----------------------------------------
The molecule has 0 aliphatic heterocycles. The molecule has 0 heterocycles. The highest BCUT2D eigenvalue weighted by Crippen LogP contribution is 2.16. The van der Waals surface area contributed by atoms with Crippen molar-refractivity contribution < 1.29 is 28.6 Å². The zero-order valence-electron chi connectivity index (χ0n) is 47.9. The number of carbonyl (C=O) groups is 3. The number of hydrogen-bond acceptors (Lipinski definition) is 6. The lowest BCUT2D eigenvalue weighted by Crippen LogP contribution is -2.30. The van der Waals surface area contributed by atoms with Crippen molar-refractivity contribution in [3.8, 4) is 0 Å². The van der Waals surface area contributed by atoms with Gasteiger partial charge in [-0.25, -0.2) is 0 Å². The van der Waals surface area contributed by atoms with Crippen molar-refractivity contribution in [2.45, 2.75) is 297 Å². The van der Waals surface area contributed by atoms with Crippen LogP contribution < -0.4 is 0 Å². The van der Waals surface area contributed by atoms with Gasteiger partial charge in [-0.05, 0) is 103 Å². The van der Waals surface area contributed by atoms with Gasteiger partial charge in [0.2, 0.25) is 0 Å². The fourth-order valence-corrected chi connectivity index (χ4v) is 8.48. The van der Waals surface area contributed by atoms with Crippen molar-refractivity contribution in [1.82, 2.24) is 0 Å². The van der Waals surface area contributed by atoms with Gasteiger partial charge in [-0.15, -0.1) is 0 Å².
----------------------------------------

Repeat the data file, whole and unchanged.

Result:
The molecule has 0 aliphatic heterocycles. The molecule has 0 heterocycles. The highest BCUT2D eigenvalue weighted by Crippen LogP contribution is 2.16. The van der Waals surface area contributed by atoms with Crippen molar-refractivity contribution < 1.29 is 28.6 Å². The zero-order valence-electron chi connectivity index (χ0n) is 47.9. The number of carbonyl (C=O) groups is 3. The number of hydrogen-bond acceptors (Lipinski definition) is 6. The lowest BCUT2D eigenvalue weighted by Crippen LogP contribution is -2.30. The van der Waals surface area contributed by atoms with Crippen molar-refractivity contribution in [3.8, 4) is 0 Å². The van der Waals surface area contributed by atoms with Gasteiger partial charge in [-0.25, -0.2) is 0 Å². The van der Waals surface area contributed by atoms with Crippen molar-refractivity contribution in [2.45, 2.75) is 297 Å². The van der Waals surface area contributed by atoms with Crippen LogP contribution < -0.4 is 0 Å². The van der Waals surface area contributed by atoms with Gasteiger partial charge in [-0.05, 0) is 103 Å². The van der Waals surface area contributed by atoms with Gasteiger partial charge in [0.2, 0.25) is 0 Å². The fourth-order valence-corrected chi connectivity index (χ4v) is 8.48. The van der Waals surface area contributed by atoms with Crippen molar-refractivity contribution in [1.82, 2.24) is 0 Å². The van der Waals surface area contributed by atoms with Gasteiger partial charge in [-0.15, -0.1) is 0 Å².